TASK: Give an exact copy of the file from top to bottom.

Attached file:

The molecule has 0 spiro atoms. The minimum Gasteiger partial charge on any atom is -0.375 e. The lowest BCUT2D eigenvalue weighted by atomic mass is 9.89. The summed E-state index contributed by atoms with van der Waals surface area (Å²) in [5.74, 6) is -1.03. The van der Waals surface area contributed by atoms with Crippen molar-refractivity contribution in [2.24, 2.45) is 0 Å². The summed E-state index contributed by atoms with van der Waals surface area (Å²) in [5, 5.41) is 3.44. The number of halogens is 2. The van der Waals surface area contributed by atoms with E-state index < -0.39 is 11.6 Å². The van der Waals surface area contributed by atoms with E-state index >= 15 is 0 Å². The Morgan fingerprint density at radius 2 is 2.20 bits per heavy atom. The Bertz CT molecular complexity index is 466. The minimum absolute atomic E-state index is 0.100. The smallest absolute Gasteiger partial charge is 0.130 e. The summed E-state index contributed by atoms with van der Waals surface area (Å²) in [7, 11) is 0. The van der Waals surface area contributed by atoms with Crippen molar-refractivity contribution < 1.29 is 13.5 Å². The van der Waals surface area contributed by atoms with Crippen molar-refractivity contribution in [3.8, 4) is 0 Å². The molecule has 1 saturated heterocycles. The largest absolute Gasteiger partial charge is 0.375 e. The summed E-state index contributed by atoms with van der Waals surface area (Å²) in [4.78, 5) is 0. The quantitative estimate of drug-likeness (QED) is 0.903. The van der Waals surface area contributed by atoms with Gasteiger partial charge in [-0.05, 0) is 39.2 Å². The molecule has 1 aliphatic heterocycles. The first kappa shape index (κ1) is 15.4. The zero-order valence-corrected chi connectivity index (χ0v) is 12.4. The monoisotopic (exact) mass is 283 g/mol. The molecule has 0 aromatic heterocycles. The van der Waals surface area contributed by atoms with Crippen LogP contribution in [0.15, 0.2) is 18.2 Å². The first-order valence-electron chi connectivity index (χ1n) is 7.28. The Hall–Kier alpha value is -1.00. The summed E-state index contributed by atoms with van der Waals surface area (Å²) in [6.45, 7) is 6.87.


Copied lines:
The molecule has 0 spiro atoms. The minimum Gasteiger partial charge on any atom is -0.375 e. The lowest BCUT2D eigenvalue weighted by atomic mass is 9.89. The summed E-state index contributed by atoms with van der Waals surface area (Å²) in [5.74, 6) is -1.03. The van der Waals surface area contributed by atoms with Crippen molar-refractivity contribution in [2.24, 2.45) is 0 Å². The summed E-state index contributed by atoms with van der Waals surface area (Å²) in [5, 5.41) is 3.44. The number of halogens is 2. The van der Waals surface area contributed by atoms with E-state index < -0.39 is 11.6 Å². The van der Waals surface area contributed by atoms with E-state index >= 15 is 0 Å². The Morgan fingerprint density at radius 2 is 2.20 bits per heavy atom. The Bertz CT molecular complexity index is 466. The minimum absolute atomic E-state index is 0.100. The smallest absolute Gasteiger partial charge is 0.130 e. The summed E-state index contributed by atoms with van der Waals surface area (Å²) in [7, 11) is 0. The van der Waals surface area contributed by atoms with Crippen molar-refractivity contribution < 1.29 is 13.5 Å². The van der Waals surface area contributed by atoms with Crippen molar-refractivity contribution in [3.8, 4) is 0 Å². The molecule has 1 saturated heterocycles. The largest absolute Gasteiger partial charge is 0.375 e. The summed E-state index contributed by atoms with van der Waals surface area (Å²) in [4.78, 5) is 0. The quantitative estimate of drug-likeness (QED) is 0.903. The van der Waals surface area contributed by atoms with Gasteiger partial charge in [-0.05, 0) is 39.2 Å². The molecule has 1 aliphatic heterocycles. The first kappa shape index (κ1) is 15.4. The zero-order valence-corrected chi connectivity index (χ0v) is 12.4. The monoisotopic (exact) mass is 283 g/mol. The molecule has 0 aromatic heterocycles. The van der Waals surface area contributed by atoms with Crippen LogP contribution in [0.15, 0.2) is 18.2 Å². The first-order valence-electron chi connectivity index (χ1n) is 7.28. The Hall–Kier alpha value is -1.00. The summed E-state index contributed by atoms with van der Waals surface area (Å²) in [6.45, 7) is 6.87.